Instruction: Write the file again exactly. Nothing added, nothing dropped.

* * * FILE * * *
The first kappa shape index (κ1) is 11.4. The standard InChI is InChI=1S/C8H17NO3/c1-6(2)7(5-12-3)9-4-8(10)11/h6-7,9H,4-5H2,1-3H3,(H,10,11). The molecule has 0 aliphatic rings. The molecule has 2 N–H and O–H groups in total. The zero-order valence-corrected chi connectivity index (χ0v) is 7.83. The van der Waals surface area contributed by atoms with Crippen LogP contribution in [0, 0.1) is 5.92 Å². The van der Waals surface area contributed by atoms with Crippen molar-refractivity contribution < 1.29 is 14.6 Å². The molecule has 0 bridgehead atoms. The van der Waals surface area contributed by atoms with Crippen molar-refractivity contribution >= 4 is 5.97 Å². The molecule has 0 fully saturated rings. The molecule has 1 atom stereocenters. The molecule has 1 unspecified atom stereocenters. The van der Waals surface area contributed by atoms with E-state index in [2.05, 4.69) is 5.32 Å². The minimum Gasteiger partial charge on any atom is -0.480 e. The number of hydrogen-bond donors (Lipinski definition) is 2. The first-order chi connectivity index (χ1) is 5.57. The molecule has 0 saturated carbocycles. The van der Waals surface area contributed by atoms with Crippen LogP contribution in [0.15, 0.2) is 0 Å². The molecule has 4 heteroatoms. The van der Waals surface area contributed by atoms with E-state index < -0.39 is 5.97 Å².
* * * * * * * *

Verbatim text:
The first kappa shape index (κ1) is 11.4. The standard InChI is InChI=1S/C8H17NO3/c1-6(2)7(5-12-3)9-4-8(10)11/h6-7,9H,4-5H2,1-3H3,(H,10,11). The molecule has 0 aliphatic rings. The molecule has 2 N–H and O–H groups in total. The zero-order valence-corrected chi connectivity index (χ0v) is 7.83. The van der Waals surface area contributed by atoms with Crippen LogP contribution in [0, 0.1) is 5.92 Å². The van der Waals surface area contributed by atoms with Crippen molar-refractivity contribution < 1.29 is 14.6 Å². The molecule has 0 bridgehead atoms. The van der Waals surface area contributed by atoms with Crippen molar-refractivity contribution >= 4 is 5.97 Å². The molecule has 0 fully saturated rings. The molecule has 1 atom stereocenters. The molecule has 1 unspecified atom stereocenters. The van der Waals surface area contributed by atoms with E-state index in [2.05, 4.69) is 5.32 Å². The minimum Gasteiger partial charge on any atom is -0.480 e. The number of hydrogen-bond donors (Lipinski definition) is 2. The first-order chi connectivity index (χ1) is 5.57. The molecule has 0 saturated carbocycles. The van der Waals surface area contributed by atoms with Crippen LogP contribution in [0.15, 0.2) is 0 Å². The molecule has 4 heteroatoms. The van der Waals surface area contributed by atoms with E-state index < -0.39 is 5.97 Å².